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    Lockdown – an invitation to re-ignite old trauma responses

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    Lockdown – an invitation to re-ignite old trauma responses


    As NCDV’s CEO said in his blog here, lockdown can bring pressure to usually functionally healthy relationships and can add a heightening factor to ones already operating as abusive too.

    Abusive responses, like shame, grow in the dark of secrecy, behind closed doors, behind pretense, behind what looks good and ordinary.

    Abusive thinking, feeling and behaviour are usually a response to earlier trauma which is held and stored in us. This is not an excuse. It is however an explanation and one which tells us why abusive ways of being are more likely to raise their ugly heads in a lockdown situation than at any other time.

    Our ways of feeling safe, even from old stuff that is no longer happening, include fight and flight.

    In lockdown, we do not have the option of flight so readily available to us so our instinct to fight grows in strength and viability. It can seem, because it may be, the only option.

    And the pressure on our close and intimate relationships intensifies during lockdown.

    In our usual life, we see friends, we let off steam, we seek support, we get advice and love from other sources, we bleed our relational radiators in our other places so that the pressure inside the system of our home or most significant relationships stays regulated and safe.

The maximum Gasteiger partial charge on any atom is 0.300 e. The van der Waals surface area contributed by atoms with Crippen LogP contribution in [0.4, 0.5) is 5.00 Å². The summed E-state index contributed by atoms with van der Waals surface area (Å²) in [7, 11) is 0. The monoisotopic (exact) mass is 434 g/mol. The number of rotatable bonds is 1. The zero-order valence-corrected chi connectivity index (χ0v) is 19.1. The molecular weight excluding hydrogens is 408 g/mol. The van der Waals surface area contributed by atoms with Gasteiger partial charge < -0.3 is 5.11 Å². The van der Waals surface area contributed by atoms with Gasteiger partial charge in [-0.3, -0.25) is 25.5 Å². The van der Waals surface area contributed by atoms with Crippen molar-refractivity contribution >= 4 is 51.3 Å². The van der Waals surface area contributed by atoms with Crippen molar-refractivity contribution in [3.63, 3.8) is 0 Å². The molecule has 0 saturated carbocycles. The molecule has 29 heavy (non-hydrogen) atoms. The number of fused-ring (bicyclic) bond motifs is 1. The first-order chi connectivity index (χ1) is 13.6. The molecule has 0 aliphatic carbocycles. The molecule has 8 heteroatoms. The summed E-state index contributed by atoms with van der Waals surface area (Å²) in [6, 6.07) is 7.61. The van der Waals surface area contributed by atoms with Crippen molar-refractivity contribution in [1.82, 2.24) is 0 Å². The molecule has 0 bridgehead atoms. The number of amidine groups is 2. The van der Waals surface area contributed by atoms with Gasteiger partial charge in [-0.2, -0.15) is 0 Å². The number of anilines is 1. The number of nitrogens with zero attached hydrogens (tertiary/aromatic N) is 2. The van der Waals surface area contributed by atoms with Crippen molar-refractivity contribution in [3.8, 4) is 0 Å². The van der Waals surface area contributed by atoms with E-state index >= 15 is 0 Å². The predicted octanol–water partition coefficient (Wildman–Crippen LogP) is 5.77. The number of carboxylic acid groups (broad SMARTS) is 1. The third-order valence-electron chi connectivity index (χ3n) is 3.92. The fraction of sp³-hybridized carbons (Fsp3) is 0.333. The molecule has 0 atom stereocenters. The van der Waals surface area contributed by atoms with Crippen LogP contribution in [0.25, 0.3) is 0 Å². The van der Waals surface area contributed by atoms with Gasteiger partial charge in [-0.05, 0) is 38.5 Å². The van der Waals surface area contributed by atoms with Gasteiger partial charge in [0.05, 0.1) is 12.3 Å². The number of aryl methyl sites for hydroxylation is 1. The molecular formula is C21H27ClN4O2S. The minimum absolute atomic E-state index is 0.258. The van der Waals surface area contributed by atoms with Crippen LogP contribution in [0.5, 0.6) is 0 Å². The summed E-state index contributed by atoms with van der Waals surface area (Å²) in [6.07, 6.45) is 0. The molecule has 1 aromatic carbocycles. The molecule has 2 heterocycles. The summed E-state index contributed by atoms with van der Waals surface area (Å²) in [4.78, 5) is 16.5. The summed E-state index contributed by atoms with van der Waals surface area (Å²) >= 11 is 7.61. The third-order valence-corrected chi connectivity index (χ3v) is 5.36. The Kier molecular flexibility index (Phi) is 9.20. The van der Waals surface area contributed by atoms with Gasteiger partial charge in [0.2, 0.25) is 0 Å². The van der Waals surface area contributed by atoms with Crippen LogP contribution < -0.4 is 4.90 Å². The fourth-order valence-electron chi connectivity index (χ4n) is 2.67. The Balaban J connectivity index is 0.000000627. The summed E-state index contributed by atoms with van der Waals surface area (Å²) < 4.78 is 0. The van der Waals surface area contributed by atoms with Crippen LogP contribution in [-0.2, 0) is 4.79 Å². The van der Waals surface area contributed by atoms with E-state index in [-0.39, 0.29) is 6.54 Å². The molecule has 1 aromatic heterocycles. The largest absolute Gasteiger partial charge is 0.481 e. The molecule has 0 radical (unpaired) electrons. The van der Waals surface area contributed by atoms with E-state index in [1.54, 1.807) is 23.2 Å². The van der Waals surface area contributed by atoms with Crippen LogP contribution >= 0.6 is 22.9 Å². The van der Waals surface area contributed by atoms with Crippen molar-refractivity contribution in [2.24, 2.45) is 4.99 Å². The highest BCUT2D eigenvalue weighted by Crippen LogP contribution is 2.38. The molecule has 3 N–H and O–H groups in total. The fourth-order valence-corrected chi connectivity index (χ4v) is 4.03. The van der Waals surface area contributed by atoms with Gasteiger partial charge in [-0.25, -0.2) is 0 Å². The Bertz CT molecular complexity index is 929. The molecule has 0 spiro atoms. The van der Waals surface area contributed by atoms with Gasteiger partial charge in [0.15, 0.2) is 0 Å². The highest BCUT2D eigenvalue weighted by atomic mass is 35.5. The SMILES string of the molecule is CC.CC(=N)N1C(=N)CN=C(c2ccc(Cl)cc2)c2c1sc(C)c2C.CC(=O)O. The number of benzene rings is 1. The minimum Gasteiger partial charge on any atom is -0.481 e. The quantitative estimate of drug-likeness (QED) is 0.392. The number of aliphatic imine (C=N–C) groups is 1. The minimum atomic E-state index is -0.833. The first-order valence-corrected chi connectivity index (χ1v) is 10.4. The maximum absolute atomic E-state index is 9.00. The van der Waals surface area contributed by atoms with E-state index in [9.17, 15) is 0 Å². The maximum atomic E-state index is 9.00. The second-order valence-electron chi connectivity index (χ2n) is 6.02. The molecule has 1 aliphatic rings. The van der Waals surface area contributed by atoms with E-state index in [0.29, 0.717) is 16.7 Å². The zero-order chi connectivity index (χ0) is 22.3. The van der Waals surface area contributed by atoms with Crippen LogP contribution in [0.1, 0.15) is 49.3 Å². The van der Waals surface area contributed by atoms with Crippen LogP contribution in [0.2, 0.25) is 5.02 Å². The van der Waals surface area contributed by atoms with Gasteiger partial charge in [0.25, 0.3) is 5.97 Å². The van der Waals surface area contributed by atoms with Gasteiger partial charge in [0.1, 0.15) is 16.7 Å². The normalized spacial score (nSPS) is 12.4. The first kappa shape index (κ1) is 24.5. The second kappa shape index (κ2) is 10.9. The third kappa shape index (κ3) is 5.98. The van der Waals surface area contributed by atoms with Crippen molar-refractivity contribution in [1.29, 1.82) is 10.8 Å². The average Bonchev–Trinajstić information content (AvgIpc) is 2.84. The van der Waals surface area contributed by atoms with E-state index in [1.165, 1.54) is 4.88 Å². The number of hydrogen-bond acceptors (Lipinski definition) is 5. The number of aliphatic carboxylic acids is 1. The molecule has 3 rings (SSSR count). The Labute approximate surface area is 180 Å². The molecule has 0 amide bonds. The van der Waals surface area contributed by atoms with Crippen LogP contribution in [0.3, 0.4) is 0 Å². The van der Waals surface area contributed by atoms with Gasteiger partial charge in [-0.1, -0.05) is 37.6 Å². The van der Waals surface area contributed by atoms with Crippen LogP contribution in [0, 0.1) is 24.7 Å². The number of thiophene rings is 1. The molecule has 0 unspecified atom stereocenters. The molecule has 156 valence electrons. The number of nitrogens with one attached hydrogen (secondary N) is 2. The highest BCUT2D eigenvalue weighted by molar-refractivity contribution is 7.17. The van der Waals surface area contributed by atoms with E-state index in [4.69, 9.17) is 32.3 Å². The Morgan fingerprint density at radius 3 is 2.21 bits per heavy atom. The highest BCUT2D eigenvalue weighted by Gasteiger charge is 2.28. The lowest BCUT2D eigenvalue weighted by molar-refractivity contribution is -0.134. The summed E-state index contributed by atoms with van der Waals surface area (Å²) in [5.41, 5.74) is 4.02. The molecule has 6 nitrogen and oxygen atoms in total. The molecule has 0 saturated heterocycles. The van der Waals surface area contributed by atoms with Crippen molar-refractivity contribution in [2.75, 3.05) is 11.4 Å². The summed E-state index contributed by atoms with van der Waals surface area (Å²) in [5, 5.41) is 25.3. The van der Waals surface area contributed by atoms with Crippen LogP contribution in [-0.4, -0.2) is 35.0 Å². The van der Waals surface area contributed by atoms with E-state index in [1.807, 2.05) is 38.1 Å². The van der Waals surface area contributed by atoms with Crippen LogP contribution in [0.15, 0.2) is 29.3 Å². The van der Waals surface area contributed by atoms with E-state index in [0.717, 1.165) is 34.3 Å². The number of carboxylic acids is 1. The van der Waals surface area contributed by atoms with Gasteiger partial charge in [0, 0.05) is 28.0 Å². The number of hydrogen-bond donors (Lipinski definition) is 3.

Lockdown dysregulates us internally and inside our relationships.

    A concept which I think might help you to understand what may be happening within your usually healthy and functioning relationship is an old one made by Eric Berne, the father of Transactional Analysis psychotherapy. It’s called ‘stamp collecting’. Before supermarkets had ‘points cards’, we had stamp books into which we would stick stamps given to us when we bought groceries. The more stamps we could collect and save, the higher the value of the prize we could cash them in for. We could, if we were impatient or desperate, cash in just a few for a low value prize or, if we were patient or ambitious, save up books and books of stamps and cash them in for something wonderful.

    What we see in relationships usually is minor stamp collecting. The stamps are made of small wrong-doings which we collect until we have got enough to cash them in for something of importance to us in our relationship. We might see a statement like, ‘well, you have to come to my cousin’s wedding with me, after all I do for you!’, or ‘after all the meals I cook for you, I deserve to be taken out.’. These are normal, unremarkable and although we could ask more clearly for what we want and need, we’re functioning well in these ways.

    But we are discussing domestic abuse here aren’t we so let’s imagine that your partner hits, pushes, laughs at or neglects you in some way and this is new for you, or that you do these things to them. I invite you to consider that they or you may have been intensively squirrelling away stamps in order to believe they or you deserve to do this, that they or you have somehow earned it.